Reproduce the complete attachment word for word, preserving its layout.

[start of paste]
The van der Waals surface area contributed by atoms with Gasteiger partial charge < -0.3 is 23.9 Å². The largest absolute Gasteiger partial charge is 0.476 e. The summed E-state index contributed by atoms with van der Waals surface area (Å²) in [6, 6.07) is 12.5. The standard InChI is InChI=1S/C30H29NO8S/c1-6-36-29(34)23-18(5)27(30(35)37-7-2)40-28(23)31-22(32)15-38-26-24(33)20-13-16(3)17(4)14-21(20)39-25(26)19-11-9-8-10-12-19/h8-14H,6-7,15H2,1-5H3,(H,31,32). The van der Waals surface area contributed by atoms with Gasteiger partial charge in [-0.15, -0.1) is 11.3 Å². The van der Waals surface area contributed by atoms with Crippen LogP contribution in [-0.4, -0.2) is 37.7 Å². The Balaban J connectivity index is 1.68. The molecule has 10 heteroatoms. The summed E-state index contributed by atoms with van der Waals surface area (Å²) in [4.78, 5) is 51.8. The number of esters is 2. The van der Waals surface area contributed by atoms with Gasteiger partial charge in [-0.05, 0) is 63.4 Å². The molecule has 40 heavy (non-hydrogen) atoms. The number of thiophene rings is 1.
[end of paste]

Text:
The van der Waals surface area contributed by atoms with Gasteiger partial charge < -0.3 is 23.9 Å². The largest absolute Gasteiger partial charge is 0.476 e. The summed E-state index contributed by atoms with van der Waals surface area (Å²) in [6, 6.07) is 12.5. The standard InChI is InChI=1S/C30H29NO8S/c1-6-36-29(34)23-18(5)27(30(35)37-7-2)40-28(23)31-22(32)15-38-26-24(33)20-13-16(3)17(4)14-21(20)39-25(26)19-11-9-8-10-12-19/h8-14H,6-7,15H2,1-5H3,(H,31,32). The van der Waals surface area contributed by atoms with Gasteiger partial charge in [-0.15, -0.1) is 11.3 Å². The van der Waals surface area contributed by atoms with Crippen LogP contribution in [-0.4, -0.2) is 37.7 Å². The Balaban J connectivity index is 1.68. The molecule has 10 heteroatoms. The summed E-state index contributed by atoms with van der Waals surface area (Å²) in [4.78, 5) is 51.8. The number of esters is 2. The van der Waals surface area contributed by atoms with Gasteiger partial charge in [-0.05, 0) is 63.4 Å². The molecule has 40 heavy (non-hydrogen) atoms. The number of thiophene rings is 1.